“About a year and a half,” Tom responded matter-of-factly. “Had to find the right head cover, that was the hardest part.”

“You sure you don’t want any money for this?” asked Jerry.

“Nope, not a dime.”

“Well, Tom, just know that your money is no good here. I owe you big time,” Jerry said as he put a hand on Tom’s shoulder.”

As Tom turned to go, he heard a voice, “What the heck is this old thing?”

A woman not three years younger than Tom, with flaxen hair curled around your shoulders, was staring at the machine. “W-earl-izz-urrrr?” she cocked her hear.

“It’s a Wurlitzer record jukebox,” Tom said as he approached her. “Look, you can play anything from Elvis to-”

“I know what a jukebox is!” she interrupted, bobbing her curls. “Just never seen that name before. ‘s it any good?”

“Well,” Tom hesitated. He never liked to brag, so he let the machine to the talking. “Every heard of Curtis Mayfield?”

“The Gentle Genius of Georgia!” she shouted as she pressed her nose to the newly cleaned glass. “Who hasn’t?”

Tom looked at her and smiled for what seemed to be the first time, “I’ll get it started then.”

“Dance with me,” Clara asked as the record began to spin.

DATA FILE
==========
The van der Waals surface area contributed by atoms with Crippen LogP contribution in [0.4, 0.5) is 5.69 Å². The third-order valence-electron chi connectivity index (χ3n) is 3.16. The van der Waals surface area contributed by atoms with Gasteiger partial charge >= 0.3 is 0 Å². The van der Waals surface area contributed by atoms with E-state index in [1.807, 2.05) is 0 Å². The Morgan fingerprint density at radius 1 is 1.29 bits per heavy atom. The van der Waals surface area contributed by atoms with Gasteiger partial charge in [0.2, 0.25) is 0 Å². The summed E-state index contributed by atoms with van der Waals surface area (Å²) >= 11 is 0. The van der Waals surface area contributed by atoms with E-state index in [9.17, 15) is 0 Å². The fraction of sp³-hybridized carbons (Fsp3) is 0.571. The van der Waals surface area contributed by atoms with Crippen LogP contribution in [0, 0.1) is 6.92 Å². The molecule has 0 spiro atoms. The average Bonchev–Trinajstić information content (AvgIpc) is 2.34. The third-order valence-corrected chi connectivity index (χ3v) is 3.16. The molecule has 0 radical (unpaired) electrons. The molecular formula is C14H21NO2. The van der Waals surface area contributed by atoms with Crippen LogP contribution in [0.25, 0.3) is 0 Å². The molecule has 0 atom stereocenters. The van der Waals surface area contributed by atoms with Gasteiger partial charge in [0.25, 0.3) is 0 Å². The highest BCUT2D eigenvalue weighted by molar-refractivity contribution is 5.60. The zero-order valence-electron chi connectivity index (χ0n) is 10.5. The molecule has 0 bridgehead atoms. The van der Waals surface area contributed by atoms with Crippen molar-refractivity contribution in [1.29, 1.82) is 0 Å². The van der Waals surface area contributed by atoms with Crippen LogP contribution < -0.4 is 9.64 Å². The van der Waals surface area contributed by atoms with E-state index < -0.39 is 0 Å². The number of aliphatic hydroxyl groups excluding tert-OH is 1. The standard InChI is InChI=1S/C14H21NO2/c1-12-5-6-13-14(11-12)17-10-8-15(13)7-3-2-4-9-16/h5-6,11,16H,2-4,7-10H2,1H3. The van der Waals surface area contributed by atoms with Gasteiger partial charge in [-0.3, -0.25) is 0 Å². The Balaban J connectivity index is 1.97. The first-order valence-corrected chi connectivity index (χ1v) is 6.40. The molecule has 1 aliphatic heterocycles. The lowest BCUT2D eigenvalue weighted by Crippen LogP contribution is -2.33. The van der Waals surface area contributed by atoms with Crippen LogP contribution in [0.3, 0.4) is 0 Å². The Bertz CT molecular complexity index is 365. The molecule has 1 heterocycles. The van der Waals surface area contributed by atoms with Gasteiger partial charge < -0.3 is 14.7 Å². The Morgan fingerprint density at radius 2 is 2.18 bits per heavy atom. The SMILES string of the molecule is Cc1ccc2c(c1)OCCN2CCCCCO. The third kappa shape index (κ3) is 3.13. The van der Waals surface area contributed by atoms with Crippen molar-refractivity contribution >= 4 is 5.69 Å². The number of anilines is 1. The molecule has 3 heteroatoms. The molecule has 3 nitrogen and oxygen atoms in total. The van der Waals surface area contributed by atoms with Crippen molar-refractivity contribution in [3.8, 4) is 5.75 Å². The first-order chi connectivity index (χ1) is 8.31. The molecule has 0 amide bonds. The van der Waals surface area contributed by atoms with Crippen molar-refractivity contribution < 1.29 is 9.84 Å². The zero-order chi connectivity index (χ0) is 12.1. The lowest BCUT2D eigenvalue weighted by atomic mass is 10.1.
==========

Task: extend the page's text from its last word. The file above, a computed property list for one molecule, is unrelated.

“I, uh, don’t really dance,” Tom said, looking down.

“Well I do, so let’s go,” Clara grabbed Tom’s hands and they danced to Curtis Mayfield’s The Makings of You.

Again, Tom was smiling.

As the music hummed in the background, Tom and Clara sat and talked in between slurps of chocolate malts and bites of hamburgers, on the house of course. It was their fifth date. Clara did most of the talking, which was fine by Tom, who never liked to talk much.

“Your turn,” she said, abruptly.

“Wh-What?” Tom pulled himself out of the trance he was in. “My turn for what?”

“To tell me about yourself,” Clara waved her hand in front of Tom’s face. “You awake Tommy boy?”

“Yeah, just enjoy listening is all,” Tom said with a smile. He enjoyed this ambush. “Okay, well what do you want to know?”


After the funeral service, Tom pulled into his driveway, opened the garage and sat. He killed the car, walked into the garage and closed the door. The car could wait outside, he needed the workspace in here, inside his sanctuary. Tom started his project like he did all the others, by meticulously laying out every screw, bolt, tool and part he would need to complete the task. He had all he needed in the basement, Tom knew that. This project was one he was planning to do for quite some time, but never this early. Tom continued to work through the night, ignoring the telephone and its insatiable ring. The beads of sweat rolled down Tom’s nose as he leaned over the machine, finishing the final touches. He gently connected the diamond needle to the newly crafted arm, laid the record on the pad, pushed the arm down, stepped back and waited.

The record spun, and the song repeated, never moving onto the next track. However, the record wasn’t broken, it was just how Tom built it.

He wiped tears away for the first time since losing her, and as the sound of Curtis Mayfield’s The Makings of You echoed throughout the garage, all at once he was dancing with her one last time, over and over again.